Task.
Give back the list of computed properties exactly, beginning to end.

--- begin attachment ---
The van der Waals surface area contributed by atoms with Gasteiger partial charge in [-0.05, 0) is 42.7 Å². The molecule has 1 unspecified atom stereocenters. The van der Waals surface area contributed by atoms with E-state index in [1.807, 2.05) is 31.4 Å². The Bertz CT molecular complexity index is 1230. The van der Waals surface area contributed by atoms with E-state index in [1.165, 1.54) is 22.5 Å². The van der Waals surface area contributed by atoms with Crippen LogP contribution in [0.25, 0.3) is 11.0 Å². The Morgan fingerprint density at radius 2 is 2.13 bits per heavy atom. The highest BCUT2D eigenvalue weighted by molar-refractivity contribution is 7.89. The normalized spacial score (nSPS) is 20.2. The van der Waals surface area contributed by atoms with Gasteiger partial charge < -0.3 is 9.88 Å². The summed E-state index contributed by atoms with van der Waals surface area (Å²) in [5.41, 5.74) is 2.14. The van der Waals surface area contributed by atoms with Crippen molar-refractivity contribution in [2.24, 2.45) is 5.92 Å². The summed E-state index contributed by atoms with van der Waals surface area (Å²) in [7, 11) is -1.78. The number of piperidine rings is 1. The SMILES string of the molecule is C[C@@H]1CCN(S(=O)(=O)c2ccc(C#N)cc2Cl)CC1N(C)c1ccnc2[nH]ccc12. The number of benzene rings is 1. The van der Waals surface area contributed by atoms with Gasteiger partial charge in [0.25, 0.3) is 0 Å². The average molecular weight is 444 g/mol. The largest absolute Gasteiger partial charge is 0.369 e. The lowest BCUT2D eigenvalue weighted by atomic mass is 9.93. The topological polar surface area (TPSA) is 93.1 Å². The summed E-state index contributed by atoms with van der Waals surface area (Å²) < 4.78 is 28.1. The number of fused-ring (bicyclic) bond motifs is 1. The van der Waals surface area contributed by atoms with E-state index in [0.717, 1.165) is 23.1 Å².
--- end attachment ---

The van der Waals surface area contributed by atoms with Gasteiger partial charge in [-0.05, 0) is 42.7 Å². The molecule has 1 unspecified atom stereocenters. The van der Waals surface area contributed by atoms with E-state index in [1.807, 2.05) is 31.4 Å². The Bertz CT molecular complexity index is 1230. The van der Waals surface area contributed by atoms with E-state index in [1.165, 1.54) is 22.5 Å². The van der Waals surface area contributed by atoms with Crippen LogP contribution in [0.25, 0.3) is 11.0 Å². The Morgan fingerprint density at radius 2 is 2.13 bits per heavy atom. The highest BCUT2D eigenvalue weighted by molar-refractivity contribution is 7.89. The normalized spacial score (nSPS) is 20.2. The van der Waals surface area contributed by atoms with Gasteiger partial charge < -0.3 is 9.88 Å². The summed E-state index contributed by atoms with van der Waals surface area (Å²) in [5.41, 5.74) is 2.14. The van der Waals surface area contributed by atoms with Crippen molar-refractivity contribution in [2.24, 2.45) is 5.92 Å². The summed E-state index contributed by atoms with van der Waals surface area (Å²) in [7, 11) is -1.78. The number of piperidine rings is 1. The SMILES string of the molecule is C[C@@H]1CCN(S(=O)(=O)c2ccc(C#N)cc2Cl)CC1N(C)c1ccnc2[nH]ccc12. The number of benzene rings is 1. The van der Waals surface area contributed by atoms with Gasteiger partial charge in [0.25, 0.3) is 0 Å². The average molecular weight is 444 g/mol. The largest absolute Gasteiger partial charge is 0.369 e. The lowest BCUT2D eigenvalue weighted by atomic mass is 9.93. The topological polar surface area (TPSA) is 93.1 Å². The summed E-state index contributed by atoms with van der Waals surface area (Å²) < 4.78 is 28.1. The number of fused-ring (bicyclic) bond motifs is 1. The van der Waals surface area contributed by atoms with E-state index in [0.717, 1.165) is 23.1 Å².